David Knowlton wrote:
The beauty of the tensegrity icosahedron is that when you push two of the sticks together - the other two sets of sticks move together also. The sticks and strings - in balanced tension and compression - beautifully demonstrate unity in multiplicity. If you push on one part of the structure it reacts as a whole - no single part moves in isolation. This is the underlying principle of the 'my body is all one thing' that folks are proposing.
Not when they go on about pushing -- not moving -- and trying to connect that mode of grounding or inertial resistance to aikido. I get internal adaptive motion (which is why I gave you an alternaive physical model of the action), but non-resistive internal adaptations are not invisible. That is why I can identify visible movement in all the O Sensei videos so far offered on him allegedly being "unmoved." The tendency, especially for beginners, is to interpret what they are talking about internally as requiring "resistance." If they are actually grounding dynamic forces -- it is resistance. This is a commonplace problem in kokyu tanden ho exercises that must be overcome.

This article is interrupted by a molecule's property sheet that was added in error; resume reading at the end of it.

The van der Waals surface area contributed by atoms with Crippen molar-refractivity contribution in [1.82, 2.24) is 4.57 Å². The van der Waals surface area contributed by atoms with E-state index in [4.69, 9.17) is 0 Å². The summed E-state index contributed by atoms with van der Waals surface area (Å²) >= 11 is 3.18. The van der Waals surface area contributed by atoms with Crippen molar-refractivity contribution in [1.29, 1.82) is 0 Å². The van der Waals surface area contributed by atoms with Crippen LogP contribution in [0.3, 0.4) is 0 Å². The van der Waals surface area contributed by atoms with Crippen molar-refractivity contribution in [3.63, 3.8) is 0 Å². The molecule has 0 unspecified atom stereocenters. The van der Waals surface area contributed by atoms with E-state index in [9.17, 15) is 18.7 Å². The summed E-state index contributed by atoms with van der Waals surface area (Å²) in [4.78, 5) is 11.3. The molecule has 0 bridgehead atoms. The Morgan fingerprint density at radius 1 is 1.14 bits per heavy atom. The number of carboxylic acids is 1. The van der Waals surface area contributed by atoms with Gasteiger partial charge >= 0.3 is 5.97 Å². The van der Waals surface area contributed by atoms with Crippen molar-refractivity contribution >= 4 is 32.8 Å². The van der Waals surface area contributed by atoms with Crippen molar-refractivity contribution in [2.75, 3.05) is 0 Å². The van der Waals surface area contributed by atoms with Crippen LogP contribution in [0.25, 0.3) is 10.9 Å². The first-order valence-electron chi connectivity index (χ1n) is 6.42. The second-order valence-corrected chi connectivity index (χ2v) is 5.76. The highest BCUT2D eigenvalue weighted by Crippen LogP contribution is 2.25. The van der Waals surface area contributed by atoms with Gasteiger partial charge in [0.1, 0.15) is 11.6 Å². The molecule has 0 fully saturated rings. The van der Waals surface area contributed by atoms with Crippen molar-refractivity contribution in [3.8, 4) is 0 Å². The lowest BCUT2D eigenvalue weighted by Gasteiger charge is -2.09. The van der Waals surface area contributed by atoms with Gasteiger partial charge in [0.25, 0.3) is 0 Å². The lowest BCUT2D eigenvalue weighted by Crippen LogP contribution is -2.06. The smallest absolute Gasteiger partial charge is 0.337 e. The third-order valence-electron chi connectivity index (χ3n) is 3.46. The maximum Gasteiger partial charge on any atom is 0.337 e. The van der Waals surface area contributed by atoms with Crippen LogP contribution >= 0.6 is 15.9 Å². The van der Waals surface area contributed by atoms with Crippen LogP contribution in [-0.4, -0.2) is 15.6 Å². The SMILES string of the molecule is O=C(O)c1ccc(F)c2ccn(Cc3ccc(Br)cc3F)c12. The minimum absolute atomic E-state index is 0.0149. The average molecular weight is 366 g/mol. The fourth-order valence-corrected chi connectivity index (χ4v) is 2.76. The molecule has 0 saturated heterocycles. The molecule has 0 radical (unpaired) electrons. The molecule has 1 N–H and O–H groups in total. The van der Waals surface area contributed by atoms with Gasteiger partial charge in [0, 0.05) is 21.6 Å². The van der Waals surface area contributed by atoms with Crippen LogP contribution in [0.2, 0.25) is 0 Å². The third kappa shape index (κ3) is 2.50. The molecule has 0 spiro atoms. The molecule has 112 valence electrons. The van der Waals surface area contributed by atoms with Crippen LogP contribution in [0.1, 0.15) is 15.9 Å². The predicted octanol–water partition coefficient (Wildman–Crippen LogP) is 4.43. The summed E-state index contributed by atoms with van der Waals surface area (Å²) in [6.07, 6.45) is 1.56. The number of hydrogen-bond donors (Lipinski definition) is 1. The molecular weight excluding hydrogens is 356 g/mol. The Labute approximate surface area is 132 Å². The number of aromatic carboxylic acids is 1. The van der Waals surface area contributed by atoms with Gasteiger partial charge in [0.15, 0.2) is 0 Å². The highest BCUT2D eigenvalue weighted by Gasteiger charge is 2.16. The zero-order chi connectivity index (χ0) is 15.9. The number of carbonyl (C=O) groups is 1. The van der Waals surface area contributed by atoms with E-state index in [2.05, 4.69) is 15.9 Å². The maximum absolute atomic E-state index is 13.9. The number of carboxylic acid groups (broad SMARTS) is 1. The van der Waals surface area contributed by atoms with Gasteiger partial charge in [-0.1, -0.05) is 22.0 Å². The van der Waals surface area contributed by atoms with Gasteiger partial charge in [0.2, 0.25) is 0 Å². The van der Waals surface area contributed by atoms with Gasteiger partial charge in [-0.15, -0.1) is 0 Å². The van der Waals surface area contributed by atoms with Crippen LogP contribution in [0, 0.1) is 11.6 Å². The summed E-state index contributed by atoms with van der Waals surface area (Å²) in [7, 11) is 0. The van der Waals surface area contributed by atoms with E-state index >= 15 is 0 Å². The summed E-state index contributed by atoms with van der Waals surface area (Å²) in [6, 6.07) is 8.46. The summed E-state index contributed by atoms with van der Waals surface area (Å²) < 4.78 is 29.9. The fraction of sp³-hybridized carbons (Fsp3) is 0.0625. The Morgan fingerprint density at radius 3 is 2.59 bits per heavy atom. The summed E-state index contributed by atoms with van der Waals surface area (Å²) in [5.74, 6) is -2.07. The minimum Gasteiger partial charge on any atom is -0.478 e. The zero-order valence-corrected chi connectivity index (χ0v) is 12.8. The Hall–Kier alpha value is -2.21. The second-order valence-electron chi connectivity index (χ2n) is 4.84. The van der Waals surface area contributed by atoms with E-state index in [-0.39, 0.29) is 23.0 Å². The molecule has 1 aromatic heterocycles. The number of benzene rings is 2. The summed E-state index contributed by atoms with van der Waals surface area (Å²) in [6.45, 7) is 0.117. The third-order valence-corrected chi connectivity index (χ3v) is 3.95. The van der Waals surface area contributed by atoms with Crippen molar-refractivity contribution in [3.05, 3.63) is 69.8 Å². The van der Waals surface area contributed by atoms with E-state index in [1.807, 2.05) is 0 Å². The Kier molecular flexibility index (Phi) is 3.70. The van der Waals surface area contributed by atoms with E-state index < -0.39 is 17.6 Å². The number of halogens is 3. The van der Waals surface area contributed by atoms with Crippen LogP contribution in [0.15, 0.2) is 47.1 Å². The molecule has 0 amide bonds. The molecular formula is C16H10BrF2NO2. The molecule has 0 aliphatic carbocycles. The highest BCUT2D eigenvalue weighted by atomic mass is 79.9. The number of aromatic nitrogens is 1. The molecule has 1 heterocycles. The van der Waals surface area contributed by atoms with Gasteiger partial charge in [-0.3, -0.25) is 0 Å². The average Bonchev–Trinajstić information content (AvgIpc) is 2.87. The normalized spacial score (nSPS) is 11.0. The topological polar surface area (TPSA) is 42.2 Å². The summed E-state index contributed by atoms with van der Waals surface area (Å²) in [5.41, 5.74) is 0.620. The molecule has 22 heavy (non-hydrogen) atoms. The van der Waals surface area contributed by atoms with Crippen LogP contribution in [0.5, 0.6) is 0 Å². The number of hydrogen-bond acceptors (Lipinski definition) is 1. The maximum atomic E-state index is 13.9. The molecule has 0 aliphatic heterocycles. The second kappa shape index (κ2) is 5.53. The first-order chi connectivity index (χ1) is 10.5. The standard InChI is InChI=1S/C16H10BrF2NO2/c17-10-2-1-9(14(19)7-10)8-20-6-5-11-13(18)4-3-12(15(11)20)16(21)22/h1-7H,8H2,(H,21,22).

So -- how about the chain tip, slower, same or faster accleration?